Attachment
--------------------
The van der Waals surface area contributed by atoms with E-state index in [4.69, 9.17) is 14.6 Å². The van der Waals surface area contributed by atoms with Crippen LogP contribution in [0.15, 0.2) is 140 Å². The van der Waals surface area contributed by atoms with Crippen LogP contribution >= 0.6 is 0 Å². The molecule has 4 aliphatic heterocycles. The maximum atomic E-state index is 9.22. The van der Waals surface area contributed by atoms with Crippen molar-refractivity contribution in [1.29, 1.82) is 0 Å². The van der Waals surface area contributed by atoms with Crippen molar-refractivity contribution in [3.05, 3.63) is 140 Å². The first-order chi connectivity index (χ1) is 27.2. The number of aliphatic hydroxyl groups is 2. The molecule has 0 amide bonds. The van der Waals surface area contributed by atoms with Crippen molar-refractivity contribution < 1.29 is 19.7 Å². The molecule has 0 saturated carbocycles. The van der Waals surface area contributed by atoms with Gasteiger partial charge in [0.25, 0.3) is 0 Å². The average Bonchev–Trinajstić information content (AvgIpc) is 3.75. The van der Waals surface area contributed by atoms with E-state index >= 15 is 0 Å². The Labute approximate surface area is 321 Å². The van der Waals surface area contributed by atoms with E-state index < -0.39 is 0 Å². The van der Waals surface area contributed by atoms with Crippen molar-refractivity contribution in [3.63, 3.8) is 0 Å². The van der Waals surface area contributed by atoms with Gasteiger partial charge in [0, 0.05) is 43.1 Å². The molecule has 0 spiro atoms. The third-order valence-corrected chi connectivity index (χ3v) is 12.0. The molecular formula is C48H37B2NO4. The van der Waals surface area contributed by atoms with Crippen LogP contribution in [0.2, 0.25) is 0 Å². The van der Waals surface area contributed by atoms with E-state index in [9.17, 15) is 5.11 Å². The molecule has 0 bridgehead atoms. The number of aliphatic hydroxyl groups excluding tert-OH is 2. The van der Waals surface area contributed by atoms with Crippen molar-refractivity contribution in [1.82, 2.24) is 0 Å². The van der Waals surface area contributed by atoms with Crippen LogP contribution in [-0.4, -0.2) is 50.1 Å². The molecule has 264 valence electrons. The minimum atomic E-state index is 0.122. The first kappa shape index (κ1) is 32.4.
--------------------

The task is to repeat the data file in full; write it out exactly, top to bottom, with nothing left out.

The van der Waals surface area contributed by atoms with E-state index in [4.69, 9.17) is 14.6 Å². The van der Waals surface area contributed by atoms with Crippen LogP contribution in [0.15, 0.2) is 140 Å². The van der Waals surface area contributed by atoms with Crippen LogP contribution >= 0.6 is 0 Å². The molecule has 4 aliphatic heterocycles. The maximum atomic E-state index is 9.22. The van der Waals surface area contributed by atoms with Crippen molar-refractivity contribution in [1.29, 1.82) is 0 Å². The van der Waals surface area contributed by atoms with Crippen molar-refractivity contribution in [3.05, 3.63) is 140 Å². The first-order chi connectivity index (χ1) is 27.2. The number of aliphatic hydroxyl groups is 2. The molecule has 0 amide bonds. The van der Waals surface area contributed by atoms with Crippen molar-refractivity contribution < 1.29 is 19.7 Å². The molecule has 0 saturated carbocycles. The van der Waals surface area contributed by atoms with Gasteiger partial charge in [0.25, 0.3) is 0 Å². The average Bonchev–Trinajstić information content (AvgIpc) is 3.75. The van der Waals surface area contributed by atoms with E-state index >= 15 is 0 Å². The Labute approximate surface area is 321 Å². The van der Waals surface area contributed by atoms with E-state index < -0.39 is 0 Å². The van der Waals surface area contributed by atoms with Crippen molar-refractivity contribution in [3.63, 3.8) is 0 Å². The van der Waals surface area contributed by atoms with Gasteiger partial charge in [0, 0.05) is 43.1 Å². The molecule has 0 spiro atoms. The third-order valence-corrected chi connectivity index (χ3v) is 12.0. The molecular formula is C48H37B2NO4. The van der Waals surface area contributed by atoms with Crippen LogP contribution in [0.2, 0.25) is 0 Å². The van der Waals surface area contributed by atoms with E-state index in [9.17, 15) is 5.11 Å². The molecule has 0 bridgehead atoms. The number of aliphatic hydroxyl groups excluding tert-OH is 2. The van der Waals surface area contributed by atoms with Crippen molar-refractivity contribution in [1.82, 2.24) is 0 Å². The van der Waals surface area contributed by atoms with Crippen LogP contribution in [-0.4, -0.2) is 50.1 Å². The molecule has 264 valence electrons. The minimum atomic E-state index is 0.122. The first kappa shape index (κ1) is 32.4.